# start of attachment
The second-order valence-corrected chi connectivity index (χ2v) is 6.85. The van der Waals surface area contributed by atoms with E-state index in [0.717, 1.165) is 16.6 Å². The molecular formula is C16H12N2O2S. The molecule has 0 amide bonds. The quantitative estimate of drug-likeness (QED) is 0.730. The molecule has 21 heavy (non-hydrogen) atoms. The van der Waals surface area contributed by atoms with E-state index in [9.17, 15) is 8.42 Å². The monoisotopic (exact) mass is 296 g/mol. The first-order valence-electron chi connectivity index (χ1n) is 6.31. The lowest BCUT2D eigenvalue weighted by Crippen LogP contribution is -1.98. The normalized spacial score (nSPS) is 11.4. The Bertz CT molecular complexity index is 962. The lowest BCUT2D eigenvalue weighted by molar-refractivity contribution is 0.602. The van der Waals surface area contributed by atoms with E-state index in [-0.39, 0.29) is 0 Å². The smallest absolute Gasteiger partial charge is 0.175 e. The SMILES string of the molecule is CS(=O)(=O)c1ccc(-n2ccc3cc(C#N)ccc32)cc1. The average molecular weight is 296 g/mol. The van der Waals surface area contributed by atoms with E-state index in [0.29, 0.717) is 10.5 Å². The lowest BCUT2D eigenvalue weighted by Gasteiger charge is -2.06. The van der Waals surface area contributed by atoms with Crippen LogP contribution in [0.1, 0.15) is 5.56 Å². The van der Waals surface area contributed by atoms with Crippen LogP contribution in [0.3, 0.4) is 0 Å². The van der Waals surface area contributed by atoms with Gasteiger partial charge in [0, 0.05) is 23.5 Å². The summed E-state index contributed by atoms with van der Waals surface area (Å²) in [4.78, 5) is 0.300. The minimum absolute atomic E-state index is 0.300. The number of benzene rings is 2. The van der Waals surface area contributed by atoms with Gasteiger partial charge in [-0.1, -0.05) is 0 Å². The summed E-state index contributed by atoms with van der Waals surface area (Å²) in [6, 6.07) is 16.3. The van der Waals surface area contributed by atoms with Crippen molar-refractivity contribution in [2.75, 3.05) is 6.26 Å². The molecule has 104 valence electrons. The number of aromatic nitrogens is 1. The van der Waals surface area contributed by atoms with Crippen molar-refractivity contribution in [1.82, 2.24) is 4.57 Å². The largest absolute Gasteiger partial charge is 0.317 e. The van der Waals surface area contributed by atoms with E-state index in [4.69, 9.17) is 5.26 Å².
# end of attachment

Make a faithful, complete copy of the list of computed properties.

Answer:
The second-order valence-corrected chi connectivity index (χ2v) is 6.85. The van der Waals surface area contributed by atoms with E-state index in [0.717, 1.165) is 16.6 Å². The molecular formula is C16H12N2O2S. The molecule has 0 amide bonds. The quantitative estimate of drug-likeness (QED) is 0.730. The molecule has 21 heavy (non-hydrogen) atoms. The van der Waals surface area contributed by atoms with E-state index in [9.17, 15) is 8.42 Å². The monoisotopic (exact) mass is 296 g/mol. The first-order valence-electron chi connectivity index (χ1n) is 6.31. The lowest BCUT2D eigenvalue weighted by Crippen LogP contribution is -1.98. The normalized spacial score (nSPS) is 11.4. The Bertz CT molecular complexity index is 962. The lowest BCUT2D eigenvalue weighted by molar-refractivity contribution is 0.602. The van der Waals surface area contributed by atoms with E-state index in [-0.39, 0.29) is 0 Å². The smallest absolute Gasteiger partial charge is 0.175 e. The SMILES string of the molecule is CS(=O)(=O)c1ccc(-n2ccc3cc(C#N)ccc32)cc1. The average molecular weight is 296 g/mol. The van der Waals surface area contributed by atoms with E-state index in [0.29, 0.717) is 10.5 Å². The lowest BCUT2D eigenvalue weighted by Gasteiger charge is -2.06. The van der Waals surface area contributed by atoms with Crippen LogP contribution in [0.1, 0.15) is 5.56 Å². The van der Waals surface area contributed by atoms with Crippen LogP contribution in [0.3, 0.4) is 0 Å². The van der Waals surface area contributed by atoms with Gasteiger partial charge in [0, 0.05) is 23.5 Å². The summed E-state index contributed by atoms with van der Waals surface area (Å²) in [4.78, 5) is 0.300. The minimum absolute atomic E-state index is 0.300. The number of benzene rings is 2. The van der Waals surface area contributed by atoms with Gasteiger partial charge in [-0.1, -0.05) is 0 Å². The summed E-state index contributed by atoms with van der Waals surface area (Å²) in [6, 6.07) is 16.3. The van der Waals surface area contributed by atoms with Crippen molar-refractivity contribution in [2.75, 3.05) is 6.26 Å². The molecule has 104 valence electrons. The number of aromatic nitrogens is 1. The van der Waals surface area contributed by atoms with Crippen molar-refractivity contribution in [1.82, 2.24) is 4.57 Å². The largest absolute Gasteiger partial charge is 0.317 e. The van der Waals surface area contributed by atoms with E-state index in [4.69, 9.17) is 5.26 Å².